U.N. Urges Closure of Guantanamo Detention Facility
Friday, May 19, 2006; 5:48 PM
A U.N. anti-torture panel today issued a rebuke of Bush administration counter-terrorism policies today, calling for the closing of the Guantanamo detention facility in Cuba and a halt to the transfer of suspected terrorists to countries where they may face torture.
The committee, charged with monitoring the 1984 Convention Against Torture that the United States has ratified, also stated that the imprisonment of suspects in secret detention facilities constitutes a clear violation of the treaty.
The 11-page report released today marked the culmination of the most exhaustive international public review of U.S. anti-terror tactics since the Sept. 11, 2001, attacks on New York and the Pentagon.
U.S. officials quickly branded the report unfair, unrealistic and, in some respects, inaccurate.
State Department legal advisor John Bellinger defended the U.S. practice of holding suspected terrorists without filing charges.
"In any kind of a war, you hold people indefinitely until the end of the conflict without charge," he said.
Bellinger also said the committee's call to close the Guantanamo facility is impractical.
"The committee report here suggests that we need to close Guantanamo but we can't return anybody to a country with a bad human rights record," he told reporters at a briefing in Washington. "Well, most of the people in Guantanamo came from countries with bad human rights records, so that's a very nice recommendation, but not terribly practical."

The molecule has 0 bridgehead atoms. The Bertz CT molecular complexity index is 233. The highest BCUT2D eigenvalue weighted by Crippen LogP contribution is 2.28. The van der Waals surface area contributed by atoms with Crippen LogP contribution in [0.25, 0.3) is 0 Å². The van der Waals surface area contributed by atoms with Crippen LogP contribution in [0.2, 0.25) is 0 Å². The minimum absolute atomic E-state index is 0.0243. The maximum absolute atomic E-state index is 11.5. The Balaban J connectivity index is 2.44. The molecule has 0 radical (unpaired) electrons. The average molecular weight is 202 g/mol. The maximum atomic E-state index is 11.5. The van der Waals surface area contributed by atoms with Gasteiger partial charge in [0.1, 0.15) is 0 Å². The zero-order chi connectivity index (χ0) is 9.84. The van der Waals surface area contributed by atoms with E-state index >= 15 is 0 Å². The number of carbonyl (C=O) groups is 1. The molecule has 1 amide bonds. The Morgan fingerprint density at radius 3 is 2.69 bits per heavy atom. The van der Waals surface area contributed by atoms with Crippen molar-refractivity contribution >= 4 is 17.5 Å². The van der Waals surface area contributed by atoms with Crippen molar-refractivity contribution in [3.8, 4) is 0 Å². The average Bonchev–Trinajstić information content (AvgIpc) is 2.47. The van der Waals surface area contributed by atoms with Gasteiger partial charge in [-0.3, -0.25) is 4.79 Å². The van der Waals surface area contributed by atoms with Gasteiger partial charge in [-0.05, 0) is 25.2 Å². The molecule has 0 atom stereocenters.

If these prisoners can't be returned to their home countries, "then our societies will end up being stuck with them," Bellinger said.
The U.N. committee, made up of nine experts, urged the Bush administration to establish a federal law criminalizing torture and to eliminate some of its most controversial interrogation techniques, including sexual humiliation, the use of dogs to induce fear and "water boarding," a practice that involves simulating the sensation of near-drowning.
Bellinger said that while the United States has confirmed "very serious incidents of abuse" of prisoners several years ago, the U.N. committee ignored the progress that U.S. officials have made in curbing such incidents.
"We've all seen Abu Ghraib. There have been other -- numerous other allegations," Bellinger said. "There have been other incidents. We have investigated those. We've held people accountable, but . . . clearly our record has improved over the last few years."